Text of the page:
Resident Martin Brilliant replied to the Committee, explaining that the public could not be blamed for wondering why the rush to wrap up the highly-anticipated Redevelopment Plan in the busy Hanukah/Christmas week, even changing the time of the public hearing to 1 o'clock in the afternoon to avoid conflict with the observance of Hanukah. "Your indignation at being misunderstood is misplaced. You should have expected to be misunderstood."

Althought it was no longer a public hearing on the Redevelopment Plan, the Township Committee heard several other residents' concerns. After the meeting ended, Mayor Impreveduto wished residents happy holidays and shook hands with his colleagues, including Committeeman Fink. 

Although deeply disappointed with the turn of events which he believes was sparked by misinformation, the mayor said he was willing to return to the drawing board with the Committee in 2012 to start again on a new Redevelopment Plan.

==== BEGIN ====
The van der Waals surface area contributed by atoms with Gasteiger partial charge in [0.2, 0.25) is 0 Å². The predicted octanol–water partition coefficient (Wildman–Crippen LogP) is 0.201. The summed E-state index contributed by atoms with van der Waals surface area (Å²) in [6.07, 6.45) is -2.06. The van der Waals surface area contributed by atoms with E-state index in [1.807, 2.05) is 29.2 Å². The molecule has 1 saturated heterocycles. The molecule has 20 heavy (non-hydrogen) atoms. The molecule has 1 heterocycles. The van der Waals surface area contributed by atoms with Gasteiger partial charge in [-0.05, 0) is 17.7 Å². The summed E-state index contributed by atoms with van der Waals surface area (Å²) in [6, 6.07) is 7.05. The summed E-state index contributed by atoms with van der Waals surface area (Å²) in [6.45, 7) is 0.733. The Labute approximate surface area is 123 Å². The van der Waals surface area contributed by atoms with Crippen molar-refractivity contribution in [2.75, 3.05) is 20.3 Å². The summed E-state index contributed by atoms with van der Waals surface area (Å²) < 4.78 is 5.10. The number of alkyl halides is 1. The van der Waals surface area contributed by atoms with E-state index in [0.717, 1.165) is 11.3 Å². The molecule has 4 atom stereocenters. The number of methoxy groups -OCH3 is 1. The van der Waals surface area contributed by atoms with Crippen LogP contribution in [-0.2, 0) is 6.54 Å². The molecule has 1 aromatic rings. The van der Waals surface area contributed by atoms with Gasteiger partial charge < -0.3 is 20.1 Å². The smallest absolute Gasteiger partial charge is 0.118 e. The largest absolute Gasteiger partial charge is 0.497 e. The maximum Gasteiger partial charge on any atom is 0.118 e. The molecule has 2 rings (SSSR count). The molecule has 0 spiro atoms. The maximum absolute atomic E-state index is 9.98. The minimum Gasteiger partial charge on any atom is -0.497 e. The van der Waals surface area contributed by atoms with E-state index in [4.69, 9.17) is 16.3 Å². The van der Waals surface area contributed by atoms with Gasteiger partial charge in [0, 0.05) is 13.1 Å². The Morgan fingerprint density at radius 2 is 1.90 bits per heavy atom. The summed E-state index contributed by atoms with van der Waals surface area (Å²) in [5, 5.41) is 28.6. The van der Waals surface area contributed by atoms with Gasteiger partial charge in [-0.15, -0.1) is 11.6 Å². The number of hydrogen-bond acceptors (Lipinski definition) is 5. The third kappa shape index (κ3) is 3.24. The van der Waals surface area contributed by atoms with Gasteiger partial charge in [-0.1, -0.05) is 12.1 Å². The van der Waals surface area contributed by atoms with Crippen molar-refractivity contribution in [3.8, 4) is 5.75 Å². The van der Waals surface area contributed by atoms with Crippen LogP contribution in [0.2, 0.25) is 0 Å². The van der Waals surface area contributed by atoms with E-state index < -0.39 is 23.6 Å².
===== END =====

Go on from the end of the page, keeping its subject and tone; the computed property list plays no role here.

"In the very near future, I think we need to have better dialogue with Lucent, and we'll be working closely with them to both help market the property in the best way that best fits Holmdel. That's our initial step," he said. 

"As a Committee, we'll talk about having future meetings in regard to the Redevelopment Plan." With the public? "Absolutely," replied the mayor.

Jennifer December 21, 2011 at 02:09 PM
I actually agree with Alcatel-Lucent. Splitting the property into more manageable and marketable bites is not a bad idea. It would also allow selected prices to be zoned residential, if any are at all. Remember, they can split it up, but they can't force the town to rezoned any of the pieces. So maybe they sell two smaller office/ retail pieces, for example, and we get a ratable faster. Maybe smaller, but less risky, and faster to complete. And honestly, at this point I don't know that I would object to a grove-style mall, with a restaurant or two. If anyone is doing shopping malls anymore.